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Changes Between The End Of The Civil War And The End Of World War 1

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  • Category War
  • Topic Civil War
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Right from the end of the Civil war till the end of the First World war, there have been several forms of significant changes in various aspects of the nation. These changes, be they political, social or economic have played important roles in shaping the country. A thorough analysis will identify and analyze some notable changes within these three features. A kind of change between this time frame that can be identified as an economic change was industrialization. Stemming from the age of invention, it led to the rise of entrepreneurship and the age of wealth for industrialists and businessmen like Andrew Carnegie, George Pullman, JP Morgan etc. While industrialization steadily favored these businessmen, it was not the case for the laborers who worked under some of them. One of the ways these unfavorable working conditions was shown was through the unsuccessful Pullman strike, which cost several workers of the Pullman Palace their jobs.

In a letter of appeal to the governor of Illinois, some of the Pullman workers stated that their loss of jobs had caused their families to starve as they had no means of leaving the area. They further stated that over one thousand six hundred families lived in deplorable conditions, as they were destitute and in want. The governor would later write three letters of appeal to George Pullman that suggested solutions to aid the affected workers, but this was of no use as Pullman never took back the workers who started the strike.

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This shows how industrialization was not as beneficial to laborers as it was to the top industrialists and businessmen of that time. Another kind of change that can be known as a political change took place between these two time periods; it was a movement for women’s suffrage. Although women were not allowed to vote up until 1920 when the nineteenth amendment was added to the constitution, there were visible movements which started in the late 1860s that stirred towards this cause. Susan B. Anthony and Elizabeth Cady Stanton were women’s rights activists that formed the National Woman Suffrage Association (NWSA) in 1869. This organization ensured women secured immediate rights to vote and not by a predetermined date; some women like Virginia Minor, who was in the organization pushed this movement further by registering to vote in St Louis Missouri in 1872. Even though she was turned away by an official, Minor took the case to the state courts on the notion that that fourteenth amendment gave her a right to vote as a citizen; however, her claim was dismissed by the Supreme Court in 1874 on ground that “the U.S constitution does not confer the right to suffrage.” The efforts of these women’s rights activists created room for women’s participation in political decisions, although these women movements were not responded to immediately, it could be agreed that they helped play a big role in passing the nineteenth amendment.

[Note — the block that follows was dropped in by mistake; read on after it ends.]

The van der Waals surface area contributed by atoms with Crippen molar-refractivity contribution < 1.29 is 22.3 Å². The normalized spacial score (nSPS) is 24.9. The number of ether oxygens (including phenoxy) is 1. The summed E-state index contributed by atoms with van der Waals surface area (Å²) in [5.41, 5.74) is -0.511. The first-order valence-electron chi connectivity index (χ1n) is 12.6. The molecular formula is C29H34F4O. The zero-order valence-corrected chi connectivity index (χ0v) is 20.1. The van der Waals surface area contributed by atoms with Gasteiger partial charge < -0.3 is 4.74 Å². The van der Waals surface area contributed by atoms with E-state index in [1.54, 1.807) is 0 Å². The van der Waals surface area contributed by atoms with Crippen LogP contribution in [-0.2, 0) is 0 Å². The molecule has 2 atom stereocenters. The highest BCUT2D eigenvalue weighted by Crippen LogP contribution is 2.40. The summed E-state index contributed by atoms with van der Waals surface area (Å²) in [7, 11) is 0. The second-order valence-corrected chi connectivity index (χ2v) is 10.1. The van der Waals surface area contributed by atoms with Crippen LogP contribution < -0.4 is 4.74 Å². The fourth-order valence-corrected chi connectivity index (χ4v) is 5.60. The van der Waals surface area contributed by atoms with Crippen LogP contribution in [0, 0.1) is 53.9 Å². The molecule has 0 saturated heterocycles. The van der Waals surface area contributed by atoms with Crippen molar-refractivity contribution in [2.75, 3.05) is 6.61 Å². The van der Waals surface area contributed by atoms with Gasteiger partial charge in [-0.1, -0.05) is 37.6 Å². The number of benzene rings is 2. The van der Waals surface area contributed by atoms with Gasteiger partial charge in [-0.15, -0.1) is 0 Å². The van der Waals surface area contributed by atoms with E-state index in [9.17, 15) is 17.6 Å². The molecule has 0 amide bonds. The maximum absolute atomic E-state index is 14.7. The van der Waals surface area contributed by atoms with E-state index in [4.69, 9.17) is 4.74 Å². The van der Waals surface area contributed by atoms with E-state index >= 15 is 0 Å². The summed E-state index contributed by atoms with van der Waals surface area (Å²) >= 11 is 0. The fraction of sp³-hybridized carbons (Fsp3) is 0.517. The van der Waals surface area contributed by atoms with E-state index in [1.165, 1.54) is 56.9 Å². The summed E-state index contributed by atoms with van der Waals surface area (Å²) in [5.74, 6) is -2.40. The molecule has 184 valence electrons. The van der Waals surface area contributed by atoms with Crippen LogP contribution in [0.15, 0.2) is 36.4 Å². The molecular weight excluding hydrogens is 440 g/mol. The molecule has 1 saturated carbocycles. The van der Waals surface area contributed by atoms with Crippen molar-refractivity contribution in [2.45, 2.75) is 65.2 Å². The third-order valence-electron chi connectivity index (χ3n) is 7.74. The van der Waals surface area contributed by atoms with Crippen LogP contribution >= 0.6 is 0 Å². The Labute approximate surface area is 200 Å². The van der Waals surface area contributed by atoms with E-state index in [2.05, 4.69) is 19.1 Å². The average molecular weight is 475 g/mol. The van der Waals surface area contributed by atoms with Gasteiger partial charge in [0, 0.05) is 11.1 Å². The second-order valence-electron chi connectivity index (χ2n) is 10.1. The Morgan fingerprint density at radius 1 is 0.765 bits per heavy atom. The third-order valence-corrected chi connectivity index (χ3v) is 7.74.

Moving on to the third kind of change which can be recognized as a social change was the southern attitude towards African-Americans after the abolition of slavery in 1865. The bigoted southern population were not clearly pleased with it and sought new ways to subdue the African-American population in the south. Using black codes which were discriminatory laws against blacks, the prejudiced southerners found ways to economically enslave them. For instance, the concept of sharecropping was a way black people were kept economically handicapped. This was a system whereby landowners would rent out their farmlands to the freed blacks to plant, and they, in turn, would pay them with the crops that they grew on the farmlands. Most of the time, these landowners would collect more than the required number of crops from them, leaving the blacks with barely enough crops to sustain themselves and their families. Henry Blake, a former slave shared his experience from sharecropping in an interview sometime between 1936 and 1938. He stated that the landowners never gave itemized statements, or accept recorded accounts kept by the freedmen that showed how much they owed, instead they pressed that black people owed them so many crops and would force them to comply with their harsh terms. This was one of the terrible ways the racist southerners treated the free blacks in the blacks. Other ways included the formation of the Ku Klux Klan; an organization that threatened their civil and basic rights. These southern attitudes towards the African-American signified that they were not considered free by these prejudiced southners even though the constitution had granted them their freedom.

Some of these changes were either beneficial to a group of people or detrimental to another. However these changes may have been, they have all become significant parts of history that have influenced the way the nation fared through the time frame between the end of the Civil war and the First World war.

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